Limerick Twenty Thirty powering ahead as €170m funding for Opera Site secured
The announcement of €170m in funding by two European institutions for the Opera Site over the past week has brought the vision of a dynamic new employment hub that will revitalise Limerick city centre a lot closer, the CEO of Limerick Twenty Thirty (LTT) stated.
The European Investment Bank and the Council of Europe Development Bank (CEB) have pledged €85 in loan funding each for the development of the 1.62 hectare (3.9 acre) site purchased by Limerick City and County Council in 2011 after a planned development stalled three years earlier
The site will now be developed as a major employment hub in the city, with up to 3,000 people working on the campus when fully let. The project will be developed over a six year period to LEED Gold (international, sustainable building standard sought FDI) level and, in addition to office-based developments, it will also include retail and cultural elements.
These will include restaurants, bars and open entertainment spaces, ensuring that by night the site will be busy with social activity. The design will also be entirely complementary to and protect important Georgian architecture.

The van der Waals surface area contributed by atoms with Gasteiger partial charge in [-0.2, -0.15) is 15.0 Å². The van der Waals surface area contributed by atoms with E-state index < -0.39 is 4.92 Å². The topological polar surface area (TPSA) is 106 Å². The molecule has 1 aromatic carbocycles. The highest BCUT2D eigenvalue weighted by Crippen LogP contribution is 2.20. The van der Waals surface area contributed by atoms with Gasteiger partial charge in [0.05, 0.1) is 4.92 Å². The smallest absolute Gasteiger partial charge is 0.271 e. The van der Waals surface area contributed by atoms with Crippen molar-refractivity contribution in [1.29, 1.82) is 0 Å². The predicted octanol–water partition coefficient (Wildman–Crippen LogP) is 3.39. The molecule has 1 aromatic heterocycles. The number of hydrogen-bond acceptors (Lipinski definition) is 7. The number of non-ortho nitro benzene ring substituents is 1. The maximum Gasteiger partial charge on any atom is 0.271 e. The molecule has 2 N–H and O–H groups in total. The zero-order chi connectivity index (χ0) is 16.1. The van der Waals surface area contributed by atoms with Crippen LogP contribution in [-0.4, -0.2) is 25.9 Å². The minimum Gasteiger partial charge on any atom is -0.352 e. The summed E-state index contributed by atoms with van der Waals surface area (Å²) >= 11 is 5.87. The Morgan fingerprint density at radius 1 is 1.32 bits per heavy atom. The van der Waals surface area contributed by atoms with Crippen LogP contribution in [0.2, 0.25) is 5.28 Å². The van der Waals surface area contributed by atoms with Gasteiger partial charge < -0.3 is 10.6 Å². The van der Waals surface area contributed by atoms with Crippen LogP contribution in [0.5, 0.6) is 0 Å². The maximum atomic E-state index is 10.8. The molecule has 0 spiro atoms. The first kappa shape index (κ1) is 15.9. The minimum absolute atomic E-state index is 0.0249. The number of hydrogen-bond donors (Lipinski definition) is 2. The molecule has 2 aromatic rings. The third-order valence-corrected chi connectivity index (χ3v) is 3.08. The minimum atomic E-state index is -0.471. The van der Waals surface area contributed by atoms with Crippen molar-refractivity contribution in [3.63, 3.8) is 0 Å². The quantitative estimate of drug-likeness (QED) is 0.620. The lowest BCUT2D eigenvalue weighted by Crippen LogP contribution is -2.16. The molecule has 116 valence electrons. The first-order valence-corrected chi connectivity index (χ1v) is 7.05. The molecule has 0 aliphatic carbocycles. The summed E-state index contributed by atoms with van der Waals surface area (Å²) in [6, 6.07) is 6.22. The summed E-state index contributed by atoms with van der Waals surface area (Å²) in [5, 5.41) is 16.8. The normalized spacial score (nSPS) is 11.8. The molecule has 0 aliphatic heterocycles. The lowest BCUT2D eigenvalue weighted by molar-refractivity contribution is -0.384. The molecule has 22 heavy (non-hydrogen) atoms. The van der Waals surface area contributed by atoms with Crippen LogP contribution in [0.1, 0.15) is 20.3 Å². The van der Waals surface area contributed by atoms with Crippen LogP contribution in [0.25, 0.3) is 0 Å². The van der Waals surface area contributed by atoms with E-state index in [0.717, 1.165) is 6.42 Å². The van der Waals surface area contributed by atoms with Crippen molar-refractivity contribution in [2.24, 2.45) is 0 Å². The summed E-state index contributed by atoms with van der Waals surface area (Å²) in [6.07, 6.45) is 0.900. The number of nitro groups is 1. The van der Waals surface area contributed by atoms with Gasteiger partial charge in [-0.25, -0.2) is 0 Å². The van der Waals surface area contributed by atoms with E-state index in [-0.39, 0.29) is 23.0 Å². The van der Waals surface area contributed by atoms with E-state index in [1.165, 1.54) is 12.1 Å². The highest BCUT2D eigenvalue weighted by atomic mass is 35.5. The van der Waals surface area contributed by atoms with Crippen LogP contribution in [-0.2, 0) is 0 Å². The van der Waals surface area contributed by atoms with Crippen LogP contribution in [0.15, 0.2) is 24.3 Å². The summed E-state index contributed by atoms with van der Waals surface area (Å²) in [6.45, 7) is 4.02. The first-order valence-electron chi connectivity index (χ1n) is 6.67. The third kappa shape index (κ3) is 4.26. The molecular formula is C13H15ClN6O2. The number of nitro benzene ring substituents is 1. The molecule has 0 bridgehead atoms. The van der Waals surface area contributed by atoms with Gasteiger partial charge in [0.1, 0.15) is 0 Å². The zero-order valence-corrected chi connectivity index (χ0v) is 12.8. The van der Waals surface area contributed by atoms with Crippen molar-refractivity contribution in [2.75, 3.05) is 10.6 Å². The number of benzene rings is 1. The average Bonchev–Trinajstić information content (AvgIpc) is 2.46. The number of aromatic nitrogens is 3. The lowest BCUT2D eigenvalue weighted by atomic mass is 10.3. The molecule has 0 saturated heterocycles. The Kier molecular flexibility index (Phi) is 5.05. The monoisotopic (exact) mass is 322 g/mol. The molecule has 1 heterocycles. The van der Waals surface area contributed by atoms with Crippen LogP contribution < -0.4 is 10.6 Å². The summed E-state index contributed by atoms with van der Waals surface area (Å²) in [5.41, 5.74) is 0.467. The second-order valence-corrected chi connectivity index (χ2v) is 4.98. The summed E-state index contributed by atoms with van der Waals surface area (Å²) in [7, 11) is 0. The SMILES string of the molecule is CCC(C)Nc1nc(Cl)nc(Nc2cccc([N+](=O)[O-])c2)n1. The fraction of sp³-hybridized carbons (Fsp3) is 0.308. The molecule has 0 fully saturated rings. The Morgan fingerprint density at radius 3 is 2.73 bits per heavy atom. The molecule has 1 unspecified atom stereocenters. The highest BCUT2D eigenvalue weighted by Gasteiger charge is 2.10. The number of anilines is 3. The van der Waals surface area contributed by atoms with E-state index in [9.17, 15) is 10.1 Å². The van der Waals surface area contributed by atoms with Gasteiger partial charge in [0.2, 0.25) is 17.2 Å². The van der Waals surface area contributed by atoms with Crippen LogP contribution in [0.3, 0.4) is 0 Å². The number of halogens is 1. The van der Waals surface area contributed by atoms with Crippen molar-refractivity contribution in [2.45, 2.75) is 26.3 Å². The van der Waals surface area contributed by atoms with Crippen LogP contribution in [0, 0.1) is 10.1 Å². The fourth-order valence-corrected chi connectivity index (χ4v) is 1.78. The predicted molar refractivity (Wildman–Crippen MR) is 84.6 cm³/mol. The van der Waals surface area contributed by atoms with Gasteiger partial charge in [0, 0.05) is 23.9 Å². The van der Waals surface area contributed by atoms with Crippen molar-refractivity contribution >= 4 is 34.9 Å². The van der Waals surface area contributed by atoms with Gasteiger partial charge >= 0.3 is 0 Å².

The Opera site development will follow the completion of its sister site, the 80,000 sq. ft LEED Gold ‘Gardens International’’ office accommodation project on Henry Street. This is set for completion next year and capable of accommodating 750 jobs.
Welcoming the announcement of the funding secured by Limerick City and County Council, LTT CEO David Conway said that the past week has been a pivotal one for the LTT project and the wider Limerick City region. “In the fullness of time when we look back on the key moments or periods that helped transform Limerick into one of Ireland’s key economic hubs, the past week will certainly stick out. The Opera Site is a critical piece in the jigsaw for the development of Limerick.”
The CEO also paid tribute to Limerick City and County Council for their successful efforts to secure the funding. “Nothing can happen on Opera without the funding. Limerick City and County Council, led by CEO Conn Murray, have shown fantastic leadership from the very off, initially by purchasing these hugely strategic sites and then setting a plan in train, including establishing Limerick Twenty Thirty, to develop them. The latest and key move has been securing this funding which effectively means that a very significant site in the heart of Limerick that has been in limbo for almost ten years can now finally go ahead, subject to planning permission. This is a site that, once developed, will be a catalyst for a transformational economic shift in Limerick that is going to trigger many more positive developments in the city centre and beyond. In that regard, the importance of these funding announcements cannot be overstated.”
Said LTT Chairman Denis Brosnan: “This money means we are effectively funded and ready to go ahead and develop a project that has had too many false dawns in the past. Everybody in Limerick wants to see Opera developed and we will proceed as quickly as planning will allow.”